If you need further proof that Congressional Republicans are waging a War on Women, you need look no further than Thursday's congressional committee hearing on H.R. 1797: District of Columbia Pain-Capable Unborn Child Protection Act, a bill sponsored by notoriously anti-choice Representative Trent Franks (R-AZ8) that would criminalize abortions after the 20th week. There are currently 98 women serving in the House of Representatives. Not one of them was present on this panel. Not one female representative sat on the committee that will determine whether to make abortion illegal after the 20th week. The committee was comprised entirely of men, overwhelmingly white men. How telling.
This is a decision that reifies patriarchal control of women's bodies, so it makes sense that white men of privilege sit atop their mighty throne, dictating what women can and cannot do with their own bodies. In a patriarchal society, women are expected to cede to men's opinions and mandates, especially around maters of reproduction. H.R. 1797 cloaks itself in the guise protecting the "unborn" by using shoddy science and manipulative rhetoric in order to undermine women's reproductive autonomy and reify patriarchal control of women's bodies. If this weren’t the case, why would the panel be comprised solely of men?
For starters, this bill is blatantly unconstitutional. As stipulated by Roe v. Wade, which, if you need to be reminded, is still the law of the land, the State cannot put the interests of the fetus ahead of the interests of the pregnant woman until the fetus is viable, which is generally agreed to be between the 24th and 28th week. Though fewer than 2% of abortions are done after the 21st week, this bill attempts to frame second-trimester abortions as a selfish choice made by "lazy" and "lascivious" women. To combat this inflammatory false narrative, Democrats called Christy Zink to testify.
Christy Zink, who has previously testified about her experience, underwent an abortion at 21 weeks. Her fetus had no brain function and she and her husband made the painful choice to terminate her pregnancy. She recounted her story and the pain with which she endured. She spoke out against this bill as the fallacy that it is, stating, "its very premise that it prevents pain is a lie" and detailing why pregnant women sometimes need second-trimester abortions.
Most committee members, even the ones who are championing this atrocity of a bill, were supportive and considerate of Christy Zink, whose story was powerful and heartbreaking. But not Louie Gohmert. He scolded Zink for her decision and told her that she should have waited and given birth to an non-viable fetus anyway, regardless of the tragic reality that her child had no chance at a sustainable life.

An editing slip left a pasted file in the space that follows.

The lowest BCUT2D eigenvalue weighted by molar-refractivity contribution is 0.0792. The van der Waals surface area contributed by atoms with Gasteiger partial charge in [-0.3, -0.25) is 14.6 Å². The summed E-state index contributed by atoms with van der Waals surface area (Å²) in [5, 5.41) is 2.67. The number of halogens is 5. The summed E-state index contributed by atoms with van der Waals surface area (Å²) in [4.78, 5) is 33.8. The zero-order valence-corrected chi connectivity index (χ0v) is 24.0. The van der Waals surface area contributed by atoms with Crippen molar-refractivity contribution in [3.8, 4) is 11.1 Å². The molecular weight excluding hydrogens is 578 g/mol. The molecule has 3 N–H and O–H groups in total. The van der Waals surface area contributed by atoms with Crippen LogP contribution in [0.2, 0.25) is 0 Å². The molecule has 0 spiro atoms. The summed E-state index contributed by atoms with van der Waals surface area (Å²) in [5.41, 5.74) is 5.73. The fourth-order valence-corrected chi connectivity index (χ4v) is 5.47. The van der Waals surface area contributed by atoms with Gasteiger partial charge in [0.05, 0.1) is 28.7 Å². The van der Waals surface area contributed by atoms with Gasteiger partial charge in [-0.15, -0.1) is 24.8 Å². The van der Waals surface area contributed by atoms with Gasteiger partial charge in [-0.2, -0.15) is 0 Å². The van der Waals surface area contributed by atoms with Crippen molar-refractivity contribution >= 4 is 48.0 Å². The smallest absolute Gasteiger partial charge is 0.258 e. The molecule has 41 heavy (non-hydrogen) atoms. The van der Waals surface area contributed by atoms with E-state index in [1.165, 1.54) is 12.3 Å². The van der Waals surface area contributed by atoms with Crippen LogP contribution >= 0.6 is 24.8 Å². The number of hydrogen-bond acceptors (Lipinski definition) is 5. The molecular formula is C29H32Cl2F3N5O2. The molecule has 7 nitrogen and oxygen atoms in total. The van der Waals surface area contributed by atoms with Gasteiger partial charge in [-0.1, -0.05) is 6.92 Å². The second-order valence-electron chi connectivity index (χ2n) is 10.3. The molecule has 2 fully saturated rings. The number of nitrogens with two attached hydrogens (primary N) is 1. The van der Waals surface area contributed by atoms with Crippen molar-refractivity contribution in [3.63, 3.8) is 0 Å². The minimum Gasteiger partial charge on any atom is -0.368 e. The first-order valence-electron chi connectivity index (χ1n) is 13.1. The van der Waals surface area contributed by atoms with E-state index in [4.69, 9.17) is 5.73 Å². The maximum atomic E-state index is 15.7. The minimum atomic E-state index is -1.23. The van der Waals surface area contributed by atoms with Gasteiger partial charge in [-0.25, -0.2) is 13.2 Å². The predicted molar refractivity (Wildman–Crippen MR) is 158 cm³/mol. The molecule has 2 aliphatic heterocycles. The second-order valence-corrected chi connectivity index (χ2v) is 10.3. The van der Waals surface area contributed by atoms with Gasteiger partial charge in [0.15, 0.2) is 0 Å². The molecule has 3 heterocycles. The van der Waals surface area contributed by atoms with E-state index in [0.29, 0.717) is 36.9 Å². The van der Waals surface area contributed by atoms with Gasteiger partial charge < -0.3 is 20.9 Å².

Yes, Gohmert went straight for the jugular, and I, for one, am thankful. Instead of feigning sympathy for her situation and then casting it as a frivolous outlier, as most anti-choice committee members did, Gohmert made painfully clear that this bill is not about "fetal pain" or protecting fetuses. This bill is about forcing women to give birth, whether we consent to it or not. This bill is meant to ensure that women will not have the ability to determine what is best for their own bodies, for their own reproductive futures, and will instead be at the whim of a select group of male congressmen to determine what they are allowed or not allowed to do. That is patriarchy embodied.
The disingenuous sympathy from Representative Trent Franks and his cohort of anti-choice male panelists is an attempt to frame this bill as compassionate, caring, pro-woman, pro-child legislation, when it is nothing of the sort. Stories like Christy Zink's are not uncommon; they are heartbreaking reminders that pregnancy is not infallible, and that the often-difficult decisions surrounding them should ultimately rest with the pregnant woman. And it makes sense that Franks and other male anti-choicers avoid stories like Zink's, as they directly defy the anti-choice narrative that women who have abortions are selfish murderers. For Gohmert to make such an unabashedly horrific statement actually served to undermine the anti-choice attempts to frame H.R.1797 as pro-woman in any way.
For a man to scold a woman for her personal choice surrounding her pregnancy is horrible enough, but after hearing Zink's powerful testimony about what for her was a tragic loss, for Gohmert to chastise her for not carrying an non-viable fetus to term simply for the sake of giving birth, shows a complete lack of empathy or consideration for women's physical and emotional well-being. Gohmert should be roundly criticized for the complete misogynist that he is, but he should also be thanked for serving as a glaring reminder that the anti-choice war on abortion rights has never been about the well-being of the fetus but has, instead, been a heartless attempt to disenfranchise women and control their reproductive lives.